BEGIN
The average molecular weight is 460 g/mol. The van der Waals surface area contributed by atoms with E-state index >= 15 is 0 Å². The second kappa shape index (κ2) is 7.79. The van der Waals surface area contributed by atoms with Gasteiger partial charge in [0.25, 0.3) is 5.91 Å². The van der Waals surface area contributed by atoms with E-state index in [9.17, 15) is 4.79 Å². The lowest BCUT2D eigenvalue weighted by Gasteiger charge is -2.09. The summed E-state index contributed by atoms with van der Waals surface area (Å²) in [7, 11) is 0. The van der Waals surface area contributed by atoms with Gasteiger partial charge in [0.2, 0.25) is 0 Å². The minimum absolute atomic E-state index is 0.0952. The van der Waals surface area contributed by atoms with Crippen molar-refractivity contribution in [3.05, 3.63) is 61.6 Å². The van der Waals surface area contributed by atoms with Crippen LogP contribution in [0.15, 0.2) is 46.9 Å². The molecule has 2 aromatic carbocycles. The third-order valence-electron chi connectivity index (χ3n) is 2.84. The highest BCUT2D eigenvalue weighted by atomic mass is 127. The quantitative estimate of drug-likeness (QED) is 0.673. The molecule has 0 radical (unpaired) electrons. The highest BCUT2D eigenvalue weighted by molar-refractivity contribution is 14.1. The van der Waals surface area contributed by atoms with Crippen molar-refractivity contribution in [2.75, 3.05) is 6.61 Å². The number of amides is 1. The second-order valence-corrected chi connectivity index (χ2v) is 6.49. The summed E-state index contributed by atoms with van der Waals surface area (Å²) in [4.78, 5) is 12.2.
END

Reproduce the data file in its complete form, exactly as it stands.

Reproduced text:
The average molecular weight is 460 g/mol. The van der Waals surface area contributed by atoms with E-state index >= 15 is 0 Å². The second kappa shape index (κ2) is 7.79. The van der Waals surface area contributed by atoms with Gasteiger partial charge in [0.25, 0.3) is 5.91 Å². The van der Waals surface area contributed by atoms with E-state index in [9.17, 15) is 4.79 Å². The lowest BCUT2D eigenvalue weighted by Gasteiger charge is -2.09. The summed E-state index contributed by atoms with van der Waals surface area (Å²) in [7, 11) is 0. The van der Waals surface area contributed by atoms with Gasteiger partial charge in [0.2, 0.25) is 0 Å². The minimum absolute atomic E-state index is 0.0952. The van der Waals surface area contributed by atoms with Crippen molar-refractivity contribution in [3.05, 3.63) is 61.6 Å². The van der Waals surface area contributed by atoms with Crippen LogP contribution in [0.15, 0.2) is 46.9 Å². The molecule has 2 aromatic carbocycles. The third-order valence-electron chi connectivity index (χ3n) is 2.84. The highest BCUT2D eigenvalue weighted by atomic mass is 127. The quantitative estimate of drug-likeness (QED) is 0.673. The molecule has 0 radical (unpaired) electrons. The highest BCUT2D eigenvalue weighted by molar-refractivity contribution is 14.1. The van der Waals surface area contributed by atoms with Crippen molar-refractivity contribution in [2.75, 3.05) is 6.61 Å². The number of amides is 1. The second-order valence-corrected chi connectivity index (χ2v) is 6.49. The summed E-state index contributed by atoms with van der Waals surface area (Å²) in [4.78, 5) is 12.2.